How can I tell if my breasts are engorged?
Between the second and fifth day after giving birth, it’s normal for your breasts to become larger, heavier, and a little sore as they begin producing greater quantities of milk. Some of the fullness is due to extra blood and lymph fluids in the breast tissue. This fullness usually eases within the first two to three weeks after delivery and your breasts should feel softer, even when your milk supply is plentiful.
But if your breasts feel hard, swollen, throbbing, lumpy, uncomfortably full, or painful, you are likely engorged. The swelling may extend all the way to your armpit and you may even run a low fever.
Engorgement can make it difficult for your baby to breastfeed effectively. A hard areola makes it challenging for your baby to latch on deeply, which can lead to painful nipples and a low milk supply. Engorgement can also lead to serious health concerns, so call your doctor or lactation consultant if your breasts are hard and painful, if you have a fever higher than 100.4 Fahrenheit, or if your baby has problems breastfeeding.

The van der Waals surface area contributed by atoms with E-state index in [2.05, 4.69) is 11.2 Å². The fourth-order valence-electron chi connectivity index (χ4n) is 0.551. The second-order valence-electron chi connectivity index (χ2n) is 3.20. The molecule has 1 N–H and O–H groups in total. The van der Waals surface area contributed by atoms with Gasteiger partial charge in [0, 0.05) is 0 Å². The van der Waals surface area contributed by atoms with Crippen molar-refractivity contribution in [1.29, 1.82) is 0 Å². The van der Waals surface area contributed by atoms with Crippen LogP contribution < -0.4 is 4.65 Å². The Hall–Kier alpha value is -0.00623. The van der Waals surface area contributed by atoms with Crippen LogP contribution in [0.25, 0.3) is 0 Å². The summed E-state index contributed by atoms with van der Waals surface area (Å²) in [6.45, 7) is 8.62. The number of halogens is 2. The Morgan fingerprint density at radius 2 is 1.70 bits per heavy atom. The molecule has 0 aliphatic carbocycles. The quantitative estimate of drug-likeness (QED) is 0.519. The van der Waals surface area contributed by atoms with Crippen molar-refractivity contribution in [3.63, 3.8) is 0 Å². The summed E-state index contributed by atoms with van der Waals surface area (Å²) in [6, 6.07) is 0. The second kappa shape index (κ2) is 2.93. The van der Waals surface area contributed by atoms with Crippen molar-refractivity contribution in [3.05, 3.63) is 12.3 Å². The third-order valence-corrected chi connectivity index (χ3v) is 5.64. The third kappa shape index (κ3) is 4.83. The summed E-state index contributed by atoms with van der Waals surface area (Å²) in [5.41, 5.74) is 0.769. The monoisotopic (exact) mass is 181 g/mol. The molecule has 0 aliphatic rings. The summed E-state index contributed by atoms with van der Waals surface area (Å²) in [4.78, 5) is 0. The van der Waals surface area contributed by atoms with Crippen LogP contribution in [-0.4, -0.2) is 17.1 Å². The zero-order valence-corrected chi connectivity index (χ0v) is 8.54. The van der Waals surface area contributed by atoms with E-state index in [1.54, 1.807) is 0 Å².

What causes engorgement?
You may become engorged if you’re not able to nurse your baby frequently or thoroughly enough to empty your breasts in the first few days after birth. This is important even though you may only be producing a small volume of milk right after delivery. But some women become engorged no matter how well and often their baby breastfeeds.
You may also become engorged if your milk ducts are obstructed. This can happen if you’ve had breast augmentation and the implants take up so much room that there’s not enough space left inside the breast for the increased blood, lymph, and milk. Ducts can also become obstructed if you regularly wear a bra that’s too tight. (If you suspect your bra is too tight, read our tips to find the right bra size.)
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